Ravens begin quarterback derby

Street Talk Ravens begin quarterback derby

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WESTMINSTER — The Baltimore Ravens’ rare quarterback experiment began Tuesday in the inaugural training camp practice under new coach John Harbaugh as he tries to identify whether the leader of his offense will be Troy Smith, Kyle Boller or rookie Joe Flacco.

As each contender seeks to emerge as the opening-game starter, the tenor is the exact opposite of those old-school, cutthroat duels of the distant past where quarterbacks were barely on speaking terms.

This is a friendly environment at McDaniel College, a proving ground for passers that has become something of a mutual admiration society.

"We don’t really have anything against each other," Flacco said. "All we’re trying to do is win a spot and do the best we can do. It’s just the nature of the position. I don’t really have any hard feelings.

"I don’t know if these guys do, but none of us show it and we’re able to practice and get along and talk to each other about what went on during the play. So, I think it’s a pretty good relationship."

Ultimately, the Ravens’ decision will be determined by touchdowns, audibles, knowledge of the playbook and clutch performance.

A collegial atmosphere is a bonus, not a job requirement.

"The fact that they’re friends and they’re good guys, that’s just being good sports," Harbaugh said. "But make no mistake about it, every one of those three guys wants the job.

"It’s not really a nice-guy contest. We’re all nice guys, but it’s a quarterbacks contest."

That contest began in earnest in Westminster with mixed results.

During red-zone drills where Smith took and fumbled the initial snap, the former Heisman Trophy winner threw three interceptions and went 1 for 5 overall.

One interception sailed into the hands of secondary coach Chuck Pagano, a 47-year-old former college defensive back filling in at cornerback due to a lack of players at a camp populated primarily by rookies.

Overall, Smith struggled and ended the day with a sore leg wrapped up. It’s not believed to be serious.

Meanwhile, Boller completed all four of his throws during the drill. He was conservative, taking what the defense gave him and avoiding turnovers by dumping the football short.

Flacco displayed his powerful arm, albeit sometimes not throwing with enough touch. He went 1 for 3, but rifled a 20-yard touchdown pass to Patrick Carter in traffic.

Harbaugh cautioned that he won’t begin really evaluating until full-team workouts start Friday, but admitted that it’s hard not to take a few mental notes.

"We say it doesn’t start today and you say it’s hard to evaluate, but, of course, you’re standing there and evaluating," Harbaugh said. "You’re watching guys make throws and watching them handle the offense, but you certainly aren’t making any decisions yet."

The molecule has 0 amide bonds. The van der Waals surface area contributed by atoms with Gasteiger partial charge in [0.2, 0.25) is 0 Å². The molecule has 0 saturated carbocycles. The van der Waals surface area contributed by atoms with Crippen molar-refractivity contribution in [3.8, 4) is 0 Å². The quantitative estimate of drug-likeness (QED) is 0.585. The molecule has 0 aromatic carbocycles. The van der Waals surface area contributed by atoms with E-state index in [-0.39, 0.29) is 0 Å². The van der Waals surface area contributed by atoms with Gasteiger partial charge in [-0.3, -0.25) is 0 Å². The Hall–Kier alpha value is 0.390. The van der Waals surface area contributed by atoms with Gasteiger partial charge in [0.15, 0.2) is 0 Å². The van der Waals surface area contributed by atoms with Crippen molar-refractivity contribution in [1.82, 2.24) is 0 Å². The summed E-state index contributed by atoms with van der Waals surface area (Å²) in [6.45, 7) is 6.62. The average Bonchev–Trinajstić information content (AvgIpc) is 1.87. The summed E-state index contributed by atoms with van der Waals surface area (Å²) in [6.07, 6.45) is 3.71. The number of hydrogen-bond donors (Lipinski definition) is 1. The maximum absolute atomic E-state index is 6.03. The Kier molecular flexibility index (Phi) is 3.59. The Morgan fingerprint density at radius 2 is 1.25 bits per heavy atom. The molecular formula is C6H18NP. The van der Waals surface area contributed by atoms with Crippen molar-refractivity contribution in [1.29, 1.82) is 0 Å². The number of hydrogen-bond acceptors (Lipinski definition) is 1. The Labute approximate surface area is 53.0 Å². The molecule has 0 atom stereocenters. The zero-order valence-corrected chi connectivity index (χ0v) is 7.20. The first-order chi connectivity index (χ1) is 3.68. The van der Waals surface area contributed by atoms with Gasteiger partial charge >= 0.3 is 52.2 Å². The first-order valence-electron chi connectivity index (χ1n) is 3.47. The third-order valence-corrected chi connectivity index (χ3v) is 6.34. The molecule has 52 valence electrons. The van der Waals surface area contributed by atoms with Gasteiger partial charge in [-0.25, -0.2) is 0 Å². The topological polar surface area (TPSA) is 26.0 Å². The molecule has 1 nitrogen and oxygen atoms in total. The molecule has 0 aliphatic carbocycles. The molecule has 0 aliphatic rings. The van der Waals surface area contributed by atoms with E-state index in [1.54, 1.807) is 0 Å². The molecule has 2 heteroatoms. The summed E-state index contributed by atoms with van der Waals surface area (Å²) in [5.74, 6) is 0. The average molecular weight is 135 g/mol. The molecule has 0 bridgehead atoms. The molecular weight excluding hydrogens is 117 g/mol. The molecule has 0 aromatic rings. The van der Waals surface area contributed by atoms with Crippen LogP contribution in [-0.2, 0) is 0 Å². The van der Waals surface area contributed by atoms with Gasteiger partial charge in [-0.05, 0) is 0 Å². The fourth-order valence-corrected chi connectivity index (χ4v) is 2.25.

For Smith, who didn’t throw an interception in 76 throws as a rookie, his elusiveness is a major plus. Especially since dropping down to 213 pounds with a running regimen that has him a dozen pounds below his playing weight from last year.

"They can’t hit what they can’t catch," Smith said.

Smith, who lacks ideal height at 6-foot, has also drawn praise for his swagger in the huddle.

Boller has the edge of experience with 42 career starts and one of the strongest arms in the league and has thrown 45 career touchdown passes. However, he lacks consistency and has made some questionable decisions in throwing 44 interceptions and losing 19 fumbles.

Boller is trying to set an example for his younger colleagues.

"Any way I can help Troy and Joe out, I’m going to do it," Boller said.

During seven-on-seven drills, Boller went first and threw a dangerous pass behind rookie wide receiver Marcus Smith.

"I think 40-some starts is huge," Boller said. "When I get in there in games, it should be easy for me. I’m at that point in my career where things should have slowed down, and I think that’s where I’m at."

The Ravens are hoping that Flacco will also decelerate a little.

Flacco is generally accurate, but tends to throw too hard at times and sailed some of his spirals over receivers’ heads.

What Flacco does have going for him is a quiet poise, a powerful arm that can launch the football 80 yards and prototypical size at 6-foot-6, 235 pounds.

And the first-round draft pick doesn’t seem to be pressing as he undergoes the scrutiny of a high-profile situation in the wake of Steve McNair’s abrupt offseason retirement.

"Once you get here and get settled in, you don’t really feel too much," Flacco said. "You’re ready to play football."

While who will become the starter remains unclear, at least the Ravens won’t have to contend with internal sniping between the quarterbacks as they try to absorb offensive coordinator Cam Cameron’s system.

"As teammates, we understand that we might need all three of us," Smith said.

"That’s how we look at it. This is too challenging of an offense to be thinking only of yourself. It has to be about team."
Aaron Wilson covers the Baltimore Ravens for the Carroll County Times and the Annapolis Capital.

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Aaron Wilson

About Aaron Wilson

Aaron Wilson covers the NFL for National Football Post as well as the Baltimore Ravens for The Carroll County Times and Ravens24x7.com. He has previously covered the Jacksonville Jaguars and Tennessee Titans and has covered the NFL since 1997.  He has won several regional writing awards, including, most recently, Best Sports News Story for the state of Maryland in voting conducted by the Associated Press managing editors.  More from Aaron Wilson


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